I listened to this album nearly every day for a couple years and continually found new hidden meanings being revealed to me. I literally listened to this tape until just about all of the text had been rubbed of and then the day came when it just fell to pieces. Even though I was able to get my hands on vinyl and CD versions of the album, I was unable to throw out the mangled, worn-out tape…I still have it’s broken shell as a memento of this album’s importance to me.

A few years after this album’s release, I started a Underground Hip Hop magazine called Caught In The Middle and I did a flashback review for “Reachin’ The Level Assassination” and mentioned them a couple times thru out the mags existence. Around that same time, 1995, J-Bird (who as my partner in the magazine) was doing promotions for Correct Records and one of the groups they were pushing was LA based group, Mannish. They group came down to my Time Travel Radio Show a couple times and when I saw their album had production credits from Devastatin’ I was beaming with excitement. In an on-air interview with Mannish I asked them about their ties to Funkytown Pros and they told me those were their boys, who they kicked it with and they eventually put me in contact with the group.

At that moment, it seemed like perfect timing. Funkytown Pros had recently gotten a new record deal with Capitol Records* and I was looking forward to helping them push and promote the new album. I traded phone conversations with Boiwondah, Devastatin’ and also affiliate MC, K Borne for a couple years. Devastatin’ even sent me a DAT tape of some demos they were working on for the new album(s). These tracks showed some growth and experimentation, but still were pushing the limits of creativity. Unfortunately, none of them were ever released and I remained among the very few to have any additional recordings from the crew. To make matters worse, Devastatin’ told me that studio they were working out went out of business unexpectedly and they weren’t able to get some of the Master Tapes and I had the only copy of some of their tracks on that DAT. I wanted to convert it for myself, so I sent it to him  and then a few weeks later I got it back “return to the sender” because he had moved! Luckily the rare DAT made it’s way back to me. I’ve held on to it and for the next 15 years or so I would occasionally try to track the crew down and reestablish contact, but it never fully realized… Not until recently when I randomly found the YouTube channel for Manslaughter, one of the groups founding members, and he had posted some unreleased demos produced by Devastatin’. I reached out to him on YouTube and he hit me back and finally reconnected me with Dev! I was able to sit down with him about the Funkytown Pros experience while I was out in LA last year….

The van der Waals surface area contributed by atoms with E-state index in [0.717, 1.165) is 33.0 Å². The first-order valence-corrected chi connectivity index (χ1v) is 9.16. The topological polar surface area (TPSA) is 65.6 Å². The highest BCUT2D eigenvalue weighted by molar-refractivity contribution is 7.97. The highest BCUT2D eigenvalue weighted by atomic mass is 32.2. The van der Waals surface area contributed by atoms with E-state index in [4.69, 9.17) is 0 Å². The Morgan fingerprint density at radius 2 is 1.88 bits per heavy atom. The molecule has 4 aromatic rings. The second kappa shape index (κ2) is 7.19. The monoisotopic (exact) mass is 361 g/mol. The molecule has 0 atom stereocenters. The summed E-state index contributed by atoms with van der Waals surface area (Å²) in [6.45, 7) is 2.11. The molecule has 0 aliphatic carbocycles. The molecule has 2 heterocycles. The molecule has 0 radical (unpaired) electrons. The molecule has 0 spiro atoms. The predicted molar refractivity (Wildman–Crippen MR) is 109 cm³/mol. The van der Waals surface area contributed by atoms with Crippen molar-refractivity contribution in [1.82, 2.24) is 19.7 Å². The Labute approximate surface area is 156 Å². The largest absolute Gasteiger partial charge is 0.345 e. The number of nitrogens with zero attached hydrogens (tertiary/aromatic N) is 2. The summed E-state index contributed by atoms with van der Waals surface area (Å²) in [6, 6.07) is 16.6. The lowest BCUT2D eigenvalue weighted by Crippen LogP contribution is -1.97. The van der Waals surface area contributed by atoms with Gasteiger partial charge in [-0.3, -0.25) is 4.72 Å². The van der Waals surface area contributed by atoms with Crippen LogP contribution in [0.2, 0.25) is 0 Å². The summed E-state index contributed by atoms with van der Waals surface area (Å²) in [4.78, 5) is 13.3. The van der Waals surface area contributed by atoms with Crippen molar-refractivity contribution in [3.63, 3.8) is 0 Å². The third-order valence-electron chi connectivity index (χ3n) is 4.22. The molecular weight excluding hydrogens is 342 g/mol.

In Part One, we discuss Dev’s early musical experiences and how his “West Coast outlook and Down South upbringing” influenced his unique production style. He talks about how he met Boiwondah and then they added Manslaughter to form their original crew. He reveals that they were originally a DJ crew and they worked with and were inspired by LA pioneers such as General Lee, Jamming Gemini, and Ultra Wave. He gives the timeline of meeting Def Jef, connecting with DJ P (Paul Stewart) and how that lead to the deal with 4th And Broadway. He also speaks on how during recording their debut they made trips to New York and rocked shows or had experiences with Ultramagnetic MCs, KRS One, Public Enemy, and a young DMX!

Funkytown Pros "Reachin' A Level Of Assassination" Sampler:

PART TWO: we discuss what equipment Dev in the studio and some of his favorites from the Funkytown Proscatalog. He explains the chemistry of him and Boiwondah's process to making music together, he remembers some of the Funkytown Prosperformance highlights, why they didn't do a another album with 4th & Broadway, the story on signing with Capitol and why they never released any music with the label, he talks about working on two albums for Capitol (one East Coast style and the other West Coast style), his production/engineering work outside of the Funkytown Pros (La Famil, Livewire, KC and JoJo, Tyrese, BET, Coke Commercials, etc...), The extended crew of The Professionals (K Borne, Manslaughter, H2O, Rooster, Freestyle), working with his son, and all of the unreleased Funkytown Pros and The Professionals music, including a recently found bag of DATS!!!

-Editor’s Notes:

*The Famous Capitol Rap Debacle Of 1995: I talk about this all the time because I’m still very disappointed with Capitol Records, who in the mid 90s decided that “Rap wasn’t cool anymore” or something like that and dropped of their Hip Hop groups. As a result we didn’t get planned albums on time or in many cases at all from, Funkytown Pros, Royal Fam, Abstract Rude, Ninety-9, Myka 9, Kool Keith, etc… Which was one of the finest underground Hip Hop artist rosters of that time period.

Text & Interview By Kevin Beacham

Video Shot & Edited By Adam Stanzak for Oh Boy Films

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June 26, 2012